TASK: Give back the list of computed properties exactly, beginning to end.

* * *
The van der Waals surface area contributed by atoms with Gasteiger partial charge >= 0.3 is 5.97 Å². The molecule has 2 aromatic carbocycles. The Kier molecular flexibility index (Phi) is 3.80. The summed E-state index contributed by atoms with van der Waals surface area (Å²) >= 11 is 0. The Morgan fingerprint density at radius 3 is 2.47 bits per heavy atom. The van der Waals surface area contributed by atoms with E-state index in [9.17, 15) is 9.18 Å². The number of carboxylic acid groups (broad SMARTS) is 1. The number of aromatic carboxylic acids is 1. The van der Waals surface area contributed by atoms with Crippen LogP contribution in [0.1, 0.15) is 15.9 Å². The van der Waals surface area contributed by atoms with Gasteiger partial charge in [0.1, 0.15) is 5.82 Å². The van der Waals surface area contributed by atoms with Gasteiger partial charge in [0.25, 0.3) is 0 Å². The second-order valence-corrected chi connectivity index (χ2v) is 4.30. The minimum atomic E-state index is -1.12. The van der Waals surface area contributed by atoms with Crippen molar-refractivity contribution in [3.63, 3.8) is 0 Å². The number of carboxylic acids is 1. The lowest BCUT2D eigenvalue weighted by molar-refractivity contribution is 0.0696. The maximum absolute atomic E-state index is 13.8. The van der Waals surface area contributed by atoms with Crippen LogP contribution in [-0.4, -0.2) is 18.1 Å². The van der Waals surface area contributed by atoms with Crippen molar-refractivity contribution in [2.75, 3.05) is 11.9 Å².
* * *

The van der Waals surface area contributed by atoms with Gasteiger partial charge >= 0.3 is 5.97 Å². The molecule has 2 aromatic carbocycles. The Kier molecular flexibility index (Phi) is 3.80. The summed E-state index contributed by atoms with van der Waals surface area (Å²) >= 11 is 0. The Morgan fingerprint density at radius 3 is 2.47 bits per heavy atom. The van der Waals surface area contributed by atoms with E-state index in [9.17, 15) is 9.18 Å². The number of carboxylic acid groups (broad SMARTS) is 1. The number of aromatic carboxylic acids is 1. The van der Waals surface area contributed by atoms with Crippen LogP contribution in [0.1, 0.15) is 15.9 Å². The van der Waals surface area contributed by atoms with Gasteiger partial charge in [0.1, 0.15) is 5.82 Å². The van der Waals surface area contributed by atoms with Gasteiger partial charge in [0.25, 0.3) is 0 Å². The second-order valence-corrected chi connectivity index (χ2v) is 4.30. The minimum atomic E-state index is -1.12. The van der Waals surface area contributed by atoms with Crippen molar-refractivity contribution in [3.63, 3.8) is 0 Å². The number of carboxylic acids is 1. The lowest BCUT2D eigenvalue weighted by molar-refractivity contribution is 0.0696. The maximum absolute atomic E-state index is 13.8. The van der Waals surface area contributed by atoms with Crippen LogP contribution in [-0.4, -0.2) is 18.1 Å². The van der Waals surface area contributed by atoms with Crippen molar-refractivity contribution in [2.75, 3.05) is 11.9 Å².